Note: I like to reserve about a 1/4 cup of the lentils and add them after pulverizing the rest of the mixture for added texture. This step is optional.
This might be my favorite recipe yet. I attempted to make these twice before I found the texture and flavor I originally envisioned, but I'm so happy with the final product. These lentil-mushroom-balls hold together very well and they have a really great earthy flavor. Not only do I love them, but I fed them to vegetarians as well as meat-eaters and they were loved by all. They're filling and robust and 'meaty' in all the right ways. You must make these, asap.
They were given a positive review the first time around even though there were plenty of things I noticed needed improving (and a few ingredients missing). The friend who tried the first attempt is not a vegan and actually quite the opposite, but still enjoyed them. The second attempt was so close to what I wanted that I almost posted the recipe anyway. I decided to hold off, knowing I could do better. One more attempt and it was clear I had a winner before they were even finished baking. The texture was exactly what I wanted and they held their shape. The final attempt also had quite a few taste-testers. This time, I had an array of opinions from a vegetarian, a mostly vegetarian, and a meat-eater who attended a program at a culinary school. They were well-received by all and I decided that I had completed what I had originally envisioned with this recipe.
I usually make my faux-meat patties and the like with a legume such as black beans or chickpeas, but I wanted to give lentils a shot. I wanted to use lentils for the flavor they provide, but I wasn't sure how well they would work in a 'meatball' texture-wise. This is where my favorite kind of fungus came in to help. The mushrooms play a few important roles in these bad boys. They help maintain the shape and texture, and they also add umami flavor, which is enhanced by the soy sauce. The mix of herbs keeps them very earthy and peppery, which is why I prefer to pair them with pesto. It completes the flavor profile I'm looking for.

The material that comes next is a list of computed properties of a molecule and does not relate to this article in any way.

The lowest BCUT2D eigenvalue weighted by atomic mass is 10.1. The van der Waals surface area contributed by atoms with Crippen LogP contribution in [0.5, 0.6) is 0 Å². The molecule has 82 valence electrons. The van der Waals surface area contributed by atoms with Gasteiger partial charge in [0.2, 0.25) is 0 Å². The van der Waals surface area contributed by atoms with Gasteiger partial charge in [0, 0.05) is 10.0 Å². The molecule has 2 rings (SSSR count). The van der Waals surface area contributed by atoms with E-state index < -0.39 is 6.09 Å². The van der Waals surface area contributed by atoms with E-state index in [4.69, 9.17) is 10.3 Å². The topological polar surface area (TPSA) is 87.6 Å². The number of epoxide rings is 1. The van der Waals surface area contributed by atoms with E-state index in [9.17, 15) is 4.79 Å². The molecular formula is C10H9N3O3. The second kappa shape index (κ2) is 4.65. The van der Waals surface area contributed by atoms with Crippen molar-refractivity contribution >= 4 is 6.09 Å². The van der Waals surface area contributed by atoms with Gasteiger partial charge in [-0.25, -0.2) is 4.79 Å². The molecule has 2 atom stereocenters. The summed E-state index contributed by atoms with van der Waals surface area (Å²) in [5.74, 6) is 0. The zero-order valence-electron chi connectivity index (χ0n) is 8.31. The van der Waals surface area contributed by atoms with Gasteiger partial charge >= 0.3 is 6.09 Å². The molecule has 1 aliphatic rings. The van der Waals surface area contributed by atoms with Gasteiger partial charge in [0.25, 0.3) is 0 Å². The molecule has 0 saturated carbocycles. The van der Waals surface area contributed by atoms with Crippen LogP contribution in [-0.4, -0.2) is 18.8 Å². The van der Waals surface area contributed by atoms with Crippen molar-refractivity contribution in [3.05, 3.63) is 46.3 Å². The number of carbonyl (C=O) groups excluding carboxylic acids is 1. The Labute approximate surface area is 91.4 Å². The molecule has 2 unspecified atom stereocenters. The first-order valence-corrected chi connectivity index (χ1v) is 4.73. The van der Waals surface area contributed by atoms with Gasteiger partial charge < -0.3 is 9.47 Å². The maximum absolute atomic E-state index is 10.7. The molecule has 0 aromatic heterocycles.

Another slight alteration I made from the way I typically make faux-meat patties is the use of oats instead of bread or panko crumbs. This made a huge difference in the way they held together and in the texture. I think I might start using them.. forever. All around, I'm very satisfied with the way these turned out. Baking them adds a nice, slightly crusted outside and they don't fall apart when cut into. The flavor is deep and hearty, perfect for this time of year. They can be made to go on pasta or eaten alone with pesto. They're filling and tasty and I hope you enjoy them as much as I (and my four taste testers) did.
Lentil Mushroom Meatlessballs
Did you think I disappeared? I really don't blame you if you did. I have a million and one excuses for why I haven't posted in an entire month. (A month! Jeeze..) In order to make up for my absence, I'm posting something sweet (and a bit salty) for you today. But first, the reasons..
There have been some serious changes in my life lately. I ended a very serious relationship, I started on a search for a new job, and I moved to a new city. Basically, I decided that after one thing changed, I had to change everything. Bane and I are now residents of Philadelphia. It's been stressful and a little challenging, but mostly exciting. A ton of things went wrong, but a lot of things went better than expected. It's been crazy, but I can certainly say I'm happy with the direction in which I am headed. Now that we've cleared that up, let's get to these cookies! They are sweet, but salty and so chocolate-y.
This recipe was created during one of the many hiccups I faced while flipping my life around. It was a long day of receiving nothing but bad news and I just needed something sweet. I checked my cabinets and saw some walnuts and cocoa powder. Perfect. The only thing missing the first time I made them was chocolate chips. They aren't shown in these pictures, but I've included them in the recipe. While they were good enough to brighten my spirits without them, they are certainly better with. The dough is pretty thick, so when I form these cookies, I just make a ball around the size of a tablespoon and then flatten it a bit on the sheet. Then, I top them with sea salt.
The sea salt on top really enhances the flavor. It's necessary. I mean, sea salt is kind of necessary in general. When given the choice, you should probably only use nice, chunky sea salt. I prefer the little bites of saltiness as opposed to a salty flavor throughout. The first batch was made without it and they just did not compare to the second batch. It is not seen above because I added it on the second batch and forgot to take a picture. You can see some iodized salt on a few of the cookies here, but ignore that. I don't know what I was thinking. I momentarily forgot that I had sea salt. Like I said, things have been hectic and I was in the midst of losing my mind. Just stick with me here, alright, I promise I'm leading you to some delicious cookies.
Salted Double Chocolate & Walnut Cookies
My name is Ellen Jane and I spend my free time doing vegan experiments in my kitchen so you don't have to. Take a look around.